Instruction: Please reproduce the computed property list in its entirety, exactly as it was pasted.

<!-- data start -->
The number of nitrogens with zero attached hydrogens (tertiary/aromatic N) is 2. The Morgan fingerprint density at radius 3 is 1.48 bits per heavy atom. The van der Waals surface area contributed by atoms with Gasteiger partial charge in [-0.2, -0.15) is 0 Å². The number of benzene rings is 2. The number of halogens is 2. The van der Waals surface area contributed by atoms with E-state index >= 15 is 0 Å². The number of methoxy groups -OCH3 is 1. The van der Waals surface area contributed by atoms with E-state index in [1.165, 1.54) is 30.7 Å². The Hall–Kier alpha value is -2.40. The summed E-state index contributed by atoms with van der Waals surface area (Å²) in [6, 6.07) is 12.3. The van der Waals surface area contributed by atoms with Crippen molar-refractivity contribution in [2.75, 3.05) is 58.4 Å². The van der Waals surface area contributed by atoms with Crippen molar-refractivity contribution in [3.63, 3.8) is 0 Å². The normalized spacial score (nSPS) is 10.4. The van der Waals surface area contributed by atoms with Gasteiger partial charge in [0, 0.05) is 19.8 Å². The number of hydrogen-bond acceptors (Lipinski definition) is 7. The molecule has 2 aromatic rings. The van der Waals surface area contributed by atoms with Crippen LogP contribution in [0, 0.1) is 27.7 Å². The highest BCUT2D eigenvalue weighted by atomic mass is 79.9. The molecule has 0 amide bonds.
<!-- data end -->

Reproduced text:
The number of nitrogens with zero attached hydrogens (tertiary/aromatic N) is 2. The Morgan fingerprint density at radius 3 is 1.48 bits per heavy atom. The van der Waals surface area contributed by atoms with Gasteiger partial charge in [-0.2, -0.15) is 0 Å². The number of benzene rings is 2. The number of halogens is 2. The van der Waals surface area contributed by atoms with E-state index >= 15 is 0 Å². The number of methoxy groups -OCH3 is 1. The van der Waals surface area contributed by atoms with E-state index in [1.165, 1.54) is 30.7 Å². The Hall–Kier alpha value is -2.40. The summed E-state index contributed by atoms with van der Waals surface area (Å²) in [6, 6.07) is 12.3. The van der Waals surface area contributed by atoms with Crippen molar-refractivity contribution in [2.75, 3.05) is 58.4 Å². The van der Waals surface area contributed by atoms with Crippen molar-refractivity contribution in [3.63, 3.8) is 0 Å². The normalized spacial score (nSPS) is 10.4. The van der Waals surface area contributed by atoms with Gasteiger partial charge in [0, 0.05) is 19.8 Å². The number of hydrogen-bond acceptors (Lipinski definition) is 7. The molecule has 2 aromatic rings. The van der Waals surface area contributed by atoms with Crippen LogP contribution in [0, 0.1) is 27.7 Å². The highest BCUT2D eigenvalue weighted by atomic mass is 79.9. The molecule has 0 amide bonds.